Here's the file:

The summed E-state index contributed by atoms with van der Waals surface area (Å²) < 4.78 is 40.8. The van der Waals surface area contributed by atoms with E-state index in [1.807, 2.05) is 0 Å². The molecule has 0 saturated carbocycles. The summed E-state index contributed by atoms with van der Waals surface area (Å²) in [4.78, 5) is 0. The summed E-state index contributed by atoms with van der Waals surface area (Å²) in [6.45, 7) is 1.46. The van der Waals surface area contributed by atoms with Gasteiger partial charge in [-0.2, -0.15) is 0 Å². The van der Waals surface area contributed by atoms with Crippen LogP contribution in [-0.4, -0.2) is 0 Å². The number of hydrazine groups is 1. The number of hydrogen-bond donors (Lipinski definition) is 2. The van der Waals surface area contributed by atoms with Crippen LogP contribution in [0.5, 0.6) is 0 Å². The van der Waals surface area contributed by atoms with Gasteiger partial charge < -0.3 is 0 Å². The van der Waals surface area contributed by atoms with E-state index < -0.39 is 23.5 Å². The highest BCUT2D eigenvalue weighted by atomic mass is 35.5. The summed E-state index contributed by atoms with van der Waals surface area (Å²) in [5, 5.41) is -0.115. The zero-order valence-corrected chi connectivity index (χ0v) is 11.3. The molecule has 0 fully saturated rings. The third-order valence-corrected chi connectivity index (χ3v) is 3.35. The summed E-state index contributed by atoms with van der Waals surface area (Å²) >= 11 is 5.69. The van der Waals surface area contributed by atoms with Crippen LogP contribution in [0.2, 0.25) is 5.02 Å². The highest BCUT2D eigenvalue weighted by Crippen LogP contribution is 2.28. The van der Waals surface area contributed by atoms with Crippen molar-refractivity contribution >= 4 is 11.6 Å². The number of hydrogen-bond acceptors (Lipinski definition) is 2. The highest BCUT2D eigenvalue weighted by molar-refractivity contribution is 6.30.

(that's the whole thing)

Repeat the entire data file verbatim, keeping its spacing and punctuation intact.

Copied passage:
The summed E-state index contributed by atoms with van der Waals surface area (Å²) < 4.78 is 40.8. The van der Waals surface area contributed by atoms with E-state index in [1.807, 2.05) is 0 Å². The molecule has 0 saturated carbocycles. The summed E-state index contributed by atoms with van der Waals surface area (Å²) in [4.78, 5) is 0. The summed E-state index contributed by atoms with van der Waals surface area (Å²) in [6.45, 7) is 1.46. The van der Waals surface area contributed by atoms with Gasteiger partial charge in [-0.2, -0.15) is 0 Å². The van der Waals surface area contributed by atoms with Crippen LogP contribution in [-0.4, -0.2) is 0 Å². The number of hydrazine groups is 1. The number of hydrogen-bond donors (Lipinski definition) is 2. The van der Waals surface area contributed by atoms with Crippen LogP contribution in [0.5, 0.6) is 0 Å². The van der Waals surface area contributed by atoms with Gasteiger partial charge < -0.3 is 0 Å². The van der Waals surface area contributed by atoms with E-state index < -0.39 is 23.5 Å². The highest BCUT2D eigenvalue weighted by atomic mass is 35.5. The summed E-state index contributed by atoms with van der Waals surface area (Å²) in [5, 5.41) is -0.115. The zero-order valence-corrected chi connectivity index (χ0v) is 11.3. The molecule has 0 fully saturated rings. The third-order valence-corrected chi connectivity index (χ3v) is 3.35. The summed E-state index contributed by atoms with van der Waals surface area (Å²) >= 11 is 5.69. The van der Waals surface area contributed by atoms with Crippen LogP contribution in [0.2, 0.25) is 5.02 Å². The highest BCUT2D eigenvalue weighted by Crippen LogP contribution is 2.28. The van der Waals surface area contributed by atoms with Crippen molar-refractivity contribution >= 4 is 11.6 Å². The number of hydrogen-bond acceptors (Lipinski definition) is 2. The highest BCUT2D eigenvalue weighted by molar-refractivity contribution is 6.30.